Rothenstein artwork, 'The Love Machine', is a woman's eye, reflecting a manm originally a photograph of the Prince of Wales, taken from the Sunday Times. The eye, central to the piece, is surrounded with bands of metal strips stencilled in grey, pink, purple, orange and blue.

The eye is an organic shape and the rest of the print appears man-made. There is a great contrast between these two elements.

Michael Rothenstein (1908-1993)

Michael Rothenstein, 1908-1993, was born in London and was the son of distinguished artist, William Rothenstein. He was a painter and printmaker; but his greatest contribution was to revitalise British printmaking, particularly in the period after the Second World War. He brought a lively and experimental approach that was new at the time.

1. What can you see?

An eye in the centre Reflections of what seems to be the photographer in the eye Identical, man-made shapes repeated around the outside

2. Look at the man-made shapes – are they of anything in particular?

They are not of anything in particular, however, they might suggest a marching figure. Rothenstein used found metal stampings (possibly from a skip).

3. Look at the eye closely; do you think it is a drawing or a photograph?

It was originally a photograph of the Prince of Wales, taken from The Sunday Times In order to transfer it to paper, it went through a process involving copper engraving.

4. Compare the eye with the rest of the picture

The eye is an organic shape and the rest of the print appears man-made. There is a great contrast between these 2 elements.

5. This picture is called ‘The Love Machine’. Have you got any idea why it has this name?

1. What technique is used?

It is a print, made on an industrial quality, thick paper called Filter paper.

2. Is it possible to tell that it is a print from the digital image you are looking at?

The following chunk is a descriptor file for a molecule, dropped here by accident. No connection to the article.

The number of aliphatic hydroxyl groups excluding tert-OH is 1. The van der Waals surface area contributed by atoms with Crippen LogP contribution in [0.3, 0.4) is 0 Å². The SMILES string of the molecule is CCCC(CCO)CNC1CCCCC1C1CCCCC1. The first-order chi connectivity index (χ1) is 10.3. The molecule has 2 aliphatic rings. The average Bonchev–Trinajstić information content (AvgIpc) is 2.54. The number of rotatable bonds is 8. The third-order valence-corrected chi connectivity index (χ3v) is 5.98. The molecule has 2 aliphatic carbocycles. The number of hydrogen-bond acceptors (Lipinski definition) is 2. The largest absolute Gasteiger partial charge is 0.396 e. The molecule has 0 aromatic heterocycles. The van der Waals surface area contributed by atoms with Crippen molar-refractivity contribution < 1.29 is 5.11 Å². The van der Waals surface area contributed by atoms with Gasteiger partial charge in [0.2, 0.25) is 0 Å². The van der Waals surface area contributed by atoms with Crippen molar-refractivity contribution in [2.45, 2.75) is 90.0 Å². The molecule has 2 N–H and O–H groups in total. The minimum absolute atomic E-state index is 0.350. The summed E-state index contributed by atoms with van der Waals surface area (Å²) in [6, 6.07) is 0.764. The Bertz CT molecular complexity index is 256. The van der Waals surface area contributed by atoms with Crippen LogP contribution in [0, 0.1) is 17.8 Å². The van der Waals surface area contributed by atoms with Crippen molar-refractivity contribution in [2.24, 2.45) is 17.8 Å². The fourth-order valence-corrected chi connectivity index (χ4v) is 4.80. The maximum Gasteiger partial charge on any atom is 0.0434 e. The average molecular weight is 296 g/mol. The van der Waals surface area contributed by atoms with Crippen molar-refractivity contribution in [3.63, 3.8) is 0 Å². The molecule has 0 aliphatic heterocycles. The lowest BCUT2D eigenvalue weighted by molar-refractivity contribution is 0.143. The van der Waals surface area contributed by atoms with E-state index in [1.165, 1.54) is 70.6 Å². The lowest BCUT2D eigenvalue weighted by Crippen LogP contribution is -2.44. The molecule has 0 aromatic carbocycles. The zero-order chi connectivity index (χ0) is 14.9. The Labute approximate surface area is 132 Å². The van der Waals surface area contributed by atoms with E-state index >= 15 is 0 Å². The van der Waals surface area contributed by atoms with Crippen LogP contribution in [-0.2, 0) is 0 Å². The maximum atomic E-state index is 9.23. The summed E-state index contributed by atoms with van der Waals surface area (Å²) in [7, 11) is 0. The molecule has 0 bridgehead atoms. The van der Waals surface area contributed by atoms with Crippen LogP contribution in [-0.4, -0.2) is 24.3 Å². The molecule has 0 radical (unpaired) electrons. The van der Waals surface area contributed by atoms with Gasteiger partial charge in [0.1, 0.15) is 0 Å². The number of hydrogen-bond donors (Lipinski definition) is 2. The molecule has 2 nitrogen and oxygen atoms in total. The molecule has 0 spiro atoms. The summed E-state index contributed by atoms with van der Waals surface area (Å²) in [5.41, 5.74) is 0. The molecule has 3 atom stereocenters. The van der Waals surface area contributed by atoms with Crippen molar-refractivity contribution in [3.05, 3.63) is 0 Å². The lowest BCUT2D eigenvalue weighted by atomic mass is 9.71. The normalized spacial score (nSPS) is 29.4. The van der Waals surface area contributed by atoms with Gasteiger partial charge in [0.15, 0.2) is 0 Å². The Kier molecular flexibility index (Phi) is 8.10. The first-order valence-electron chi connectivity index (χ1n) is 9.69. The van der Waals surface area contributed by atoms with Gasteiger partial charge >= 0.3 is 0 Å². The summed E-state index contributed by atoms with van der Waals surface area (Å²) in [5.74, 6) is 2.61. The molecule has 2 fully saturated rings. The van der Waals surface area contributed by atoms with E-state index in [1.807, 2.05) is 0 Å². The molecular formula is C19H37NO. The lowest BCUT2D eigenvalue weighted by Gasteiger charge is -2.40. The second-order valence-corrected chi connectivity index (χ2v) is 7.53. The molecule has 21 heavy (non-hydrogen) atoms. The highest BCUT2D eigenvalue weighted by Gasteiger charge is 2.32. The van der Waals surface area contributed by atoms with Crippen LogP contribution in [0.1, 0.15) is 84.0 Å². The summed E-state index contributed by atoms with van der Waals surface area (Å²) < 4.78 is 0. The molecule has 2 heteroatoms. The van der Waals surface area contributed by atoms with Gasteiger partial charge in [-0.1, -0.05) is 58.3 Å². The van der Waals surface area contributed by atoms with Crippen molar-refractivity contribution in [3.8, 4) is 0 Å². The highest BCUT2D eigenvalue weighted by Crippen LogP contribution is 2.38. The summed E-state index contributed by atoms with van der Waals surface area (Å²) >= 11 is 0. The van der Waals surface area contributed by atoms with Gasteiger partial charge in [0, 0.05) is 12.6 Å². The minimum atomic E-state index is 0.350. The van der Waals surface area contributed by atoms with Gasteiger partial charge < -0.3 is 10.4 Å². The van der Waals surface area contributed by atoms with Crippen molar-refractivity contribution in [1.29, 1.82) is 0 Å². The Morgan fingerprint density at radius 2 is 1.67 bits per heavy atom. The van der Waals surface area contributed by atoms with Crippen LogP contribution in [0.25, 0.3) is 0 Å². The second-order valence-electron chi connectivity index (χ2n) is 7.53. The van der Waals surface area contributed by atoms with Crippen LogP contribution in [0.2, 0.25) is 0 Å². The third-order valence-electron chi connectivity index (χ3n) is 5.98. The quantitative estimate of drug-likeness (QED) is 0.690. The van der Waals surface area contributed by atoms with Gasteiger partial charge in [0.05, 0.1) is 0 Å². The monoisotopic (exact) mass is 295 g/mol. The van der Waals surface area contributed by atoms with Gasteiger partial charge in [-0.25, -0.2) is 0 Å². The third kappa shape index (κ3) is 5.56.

No it is not possible; discuss that looking at digital images can sometimes be deceptive, particularly when it comes to scale and understanding the quality of the surface.

3. Do parts of the work look like they are 3-d?

Yes; the metal stampings have been made to look 3-d by the printing process, which has been done in layers.

4. How is the metallic colour achieved?

With printing inks.

5. From what you have learned so far, are you able to imagine whether the technique that was used was straightforward or complex and experimental?

It was very complex and extremely experimental. Rothenstein worked with a skilled printer called Shelley Rose and together they pushed the boundaries of what had been done before and brought new life to British printmaking. They took many risks and used techniques that had never been used before. This print involved very careful registering of the paper as there were many different layers and the paper had to be laid down in exactly the same position. The coloured area on the metal stampings was created using stencils and a roller.

1. Describe the composition

There are 2 rectangular shapes The rectangle with the eye is much smaller in comparison to the outside rectangle.

2. Use a variety of words to describe the shapes of the metal stampings, e.g. hard, active, angular.

3. Are the metal stampings always arranged in the same way?

No – they are sometimes upside down and back to front.

4. Now, look at the eye and use words to describe this image, e.g. black and white, grainy, poor quality (newsprint), matte.

5. Describe the colours in the rest of the picture, e.g. bright, cheerful, zingy.

6. What textures can you see in this work and what would it feel like, if you touched it?

Textures are shiny, metallic, cold versus soft, warm, grainy It has a strong physical presence and it seems that one could predict how it might feel if one touched it; however this is an illusion.

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